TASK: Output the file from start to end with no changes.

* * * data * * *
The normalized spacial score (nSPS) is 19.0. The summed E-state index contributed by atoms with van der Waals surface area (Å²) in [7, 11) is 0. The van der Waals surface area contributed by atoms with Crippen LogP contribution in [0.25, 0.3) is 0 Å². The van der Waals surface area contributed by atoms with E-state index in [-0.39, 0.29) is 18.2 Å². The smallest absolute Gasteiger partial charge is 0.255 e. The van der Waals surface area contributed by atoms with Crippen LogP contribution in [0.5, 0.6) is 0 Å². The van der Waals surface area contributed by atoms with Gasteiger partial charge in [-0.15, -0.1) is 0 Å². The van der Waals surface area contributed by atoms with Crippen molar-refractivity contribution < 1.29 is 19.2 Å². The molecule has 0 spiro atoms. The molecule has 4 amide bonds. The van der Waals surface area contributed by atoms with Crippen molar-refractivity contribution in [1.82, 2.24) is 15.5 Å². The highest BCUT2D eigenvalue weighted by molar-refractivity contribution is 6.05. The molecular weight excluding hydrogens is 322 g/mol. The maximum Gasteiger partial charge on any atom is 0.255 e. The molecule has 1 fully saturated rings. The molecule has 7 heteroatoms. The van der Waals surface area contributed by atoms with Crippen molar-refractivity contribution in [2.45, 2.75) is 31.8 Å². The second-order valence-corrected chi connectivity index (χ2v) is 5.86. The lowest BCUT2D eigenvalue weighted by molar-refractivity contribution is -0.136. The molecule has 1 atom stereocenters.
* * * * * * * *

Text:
The normalized spacial score (nSPS) is 19.0. The summed E-state index contributed by atoms with van der Waals surface area (Å²) in [7, 11) is 0. The van der Waals surface area contributed by atoms with Crippen LogP contribution in [0.25, 0.3) is 0 Å². The van der Waals surface area contributed by atoms with E-state index in [-0.39, 0.29) is 18.2 Å². The smallest absolute Gasteiger partial charge is 0.255 e. The van der Waals surface area contributed by atoms with Crippen LogP contribution in [0.5, 0.6) is 0 Å². The van der Waals surface area contributed by atoms with Gasteiger partial charge in [-0.15, -0.1) is 0 Å². The van der Waals surface area contributed by atoms with Crippen molar-refractivity contribution < 1.29 is 19.2 Å². The molecule has 0 spiro atoms. The molecule has 4 amide bonds. The van der Waals surface area contributed by atoms with Crippen molar-refractivity contribution in [1.82, 2.24) is 15.5 Å². The highest BCUT2D eigenvalue weighted by molar-refractivity contribution is 6.05. The molecular weight excluding hydrogens is 322 g/mol. The maximum Gasteiger partial charge on any atom is 0.255 e. The molecule has 1 fully saturated rings. The molecule has 7 heteroatoms. The van der Waals surface area contributed by atoms with Crippen molar-refractivity contribution in [2.45, 2.75) is 31.8 Å². The second-order valence-corrected chi connectivity index (χ2v) is 5.86. The lowest BCUT2D eigenvalue weighted by molar-refractivity contribution is -0.136. The molecule has 1 atom stereocenters.